Art & Design Magazine

Weekend: Picture Vs. Reality

By Mmadalynne @mmadalynne

weekend 1 of 12 Weekend: Picture Vs. Reality

The camera was invented to mimic reality. That was and still is its primary function. Before oil paints were invented, artists took a picture of a scene, and then returned to their studios to complete the piece they were working on (acrylic paints dry quickly, so working outside where they were away from their supplies wasn’t feasible or practical). Yet, the camera has become anything but a documentation of the actual. Just one example – Instagram, where filters make everyone a little skinnier, younger, and prettier.

When I was editing the photos for Carter Rae, the green maxi dress I just finished sewing, I kept thinking how I didn’t look like myself in the images. Not better or worse, just different. I can only describe is as when I look in the mirror, I see someone completely different than who is in the photo. I’ve noticed this before and I’ve half written several posts about it. I haven’t been able to articulate what I was thinking well, so I scrapped them all. This week, I finally pinpointed what was in my head.

As I’ve been concentrating on constructing a wardrobe more than ever, the cuts and silhouettes I feel good wearing and believe are flattering for my figure in real life aren’t that way in photos. One example is a crew cut neckline. I like wearing them because they’re modest, feminine, and a little 1950s. Also, the roundness balances my sharp facial features, at least in my opinion. But when I see myself in photos wearing a crew cut, I’m not a fan.On the other hand, when I see myself wearing a v-neck, like in this dress, I think I look good. Funny thing is, I don’t like wearing v-necks in person. Ironic conundrum, isn’t it?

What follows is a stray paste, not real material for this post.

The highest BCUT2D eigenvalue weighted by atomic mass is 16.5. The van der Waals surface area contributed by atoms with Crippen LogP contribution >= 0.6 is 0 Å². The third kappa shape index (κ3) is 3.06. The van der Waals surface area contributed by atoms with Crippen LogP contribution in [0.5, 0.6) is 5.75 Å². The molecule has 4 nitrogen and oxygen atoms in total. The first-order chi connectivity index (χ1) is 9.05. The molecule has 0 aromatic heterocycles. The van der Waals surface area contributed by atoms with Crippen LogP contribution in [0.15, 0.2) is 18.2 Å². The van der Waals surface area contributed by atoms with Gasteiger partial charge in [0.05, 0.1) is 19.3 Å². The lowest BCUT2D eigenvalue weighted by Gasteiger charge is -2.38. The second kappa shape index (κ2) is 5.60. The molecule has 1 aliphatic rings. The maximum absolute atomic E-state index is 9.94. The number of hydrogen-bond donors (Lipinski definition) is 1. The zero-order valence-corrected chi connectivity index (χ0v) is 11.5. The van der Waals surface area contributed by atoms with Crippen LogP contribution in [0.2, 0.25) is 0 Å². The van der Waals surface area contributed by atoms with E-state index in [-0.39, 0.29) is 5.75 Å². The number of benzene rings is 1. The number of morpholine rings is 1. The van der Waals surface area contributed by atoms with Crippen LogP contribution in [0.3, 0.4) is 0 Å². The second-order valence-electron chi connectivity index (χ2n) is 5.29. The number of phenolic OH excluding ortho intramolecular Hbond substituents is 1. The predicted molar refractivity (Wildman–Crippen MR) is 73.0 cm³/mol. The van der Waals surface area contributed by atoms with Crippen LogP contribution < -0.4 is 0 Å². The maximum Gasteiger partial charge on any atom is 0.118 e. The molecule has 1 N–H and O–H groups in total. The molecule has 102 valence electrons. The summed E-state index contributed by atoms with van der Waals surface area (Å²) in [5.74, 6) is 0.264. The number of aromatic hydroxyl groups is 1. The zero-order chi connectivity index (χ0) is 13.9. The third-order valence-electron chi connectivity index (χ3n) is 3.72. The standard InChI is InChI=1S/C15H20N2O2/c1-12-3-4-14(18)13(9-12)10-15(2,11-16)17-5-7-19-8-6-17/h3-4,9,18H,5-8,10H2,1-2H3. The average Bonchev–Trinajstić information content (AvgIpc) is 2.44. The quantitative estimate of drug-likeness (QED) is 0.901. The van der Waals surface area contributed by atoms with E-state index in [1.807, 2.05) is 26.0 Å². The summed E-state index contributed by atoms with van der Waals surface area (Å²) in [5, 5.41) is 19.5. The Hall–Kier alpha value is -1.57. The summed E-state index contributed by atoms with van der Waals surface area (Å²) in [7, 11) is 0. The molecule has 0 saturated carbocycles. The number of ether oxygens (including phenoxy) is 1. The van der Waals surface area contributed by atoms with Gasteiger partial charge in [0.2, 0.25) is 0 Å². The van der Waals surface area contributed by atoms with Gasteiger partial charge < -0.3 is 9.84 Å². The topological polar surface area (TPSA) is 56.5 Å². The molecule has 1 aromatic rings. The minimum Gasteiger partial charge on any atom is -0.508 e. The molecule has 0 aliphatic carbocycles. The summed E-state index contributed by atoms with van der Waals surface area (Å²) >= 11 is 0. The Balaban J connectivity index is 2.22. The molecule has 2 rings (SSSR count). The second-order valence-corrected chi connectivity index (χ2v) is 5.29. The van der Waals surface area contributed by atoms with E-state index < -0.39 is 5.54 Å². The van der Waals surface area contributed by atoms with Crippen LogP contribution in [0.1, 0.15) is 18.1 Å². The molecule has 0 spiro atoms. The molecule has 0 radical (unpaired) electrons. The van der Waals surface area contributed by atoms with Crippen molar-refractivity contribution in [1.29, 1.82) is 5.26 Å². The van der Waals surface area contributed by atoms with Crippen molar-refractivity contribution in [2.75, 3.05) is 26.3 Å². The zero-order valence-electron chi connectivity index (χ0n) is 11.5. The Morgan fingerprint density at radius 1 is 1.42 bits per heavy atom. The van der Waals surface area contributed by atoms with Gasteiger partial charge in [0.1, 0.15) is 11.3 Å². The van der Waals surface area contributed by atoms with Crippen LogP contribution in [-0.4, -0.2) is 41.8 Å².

So, which one do I believe? Real world or photography? Feelings or reflections? Should I be like the artists of the early 1800s and use photographs as a true testament of how I really look? Or should I rely on what my eyes see in real time? There are some people who don’t translate exactly into photographs. Am I that case? Another thought is that as I age, I don’t recognize myself  as I change. I don’t recognize myself as a 26-year-old because I still feel like a 22-year-old. Has anyone else experienced this and if so, what do you do?

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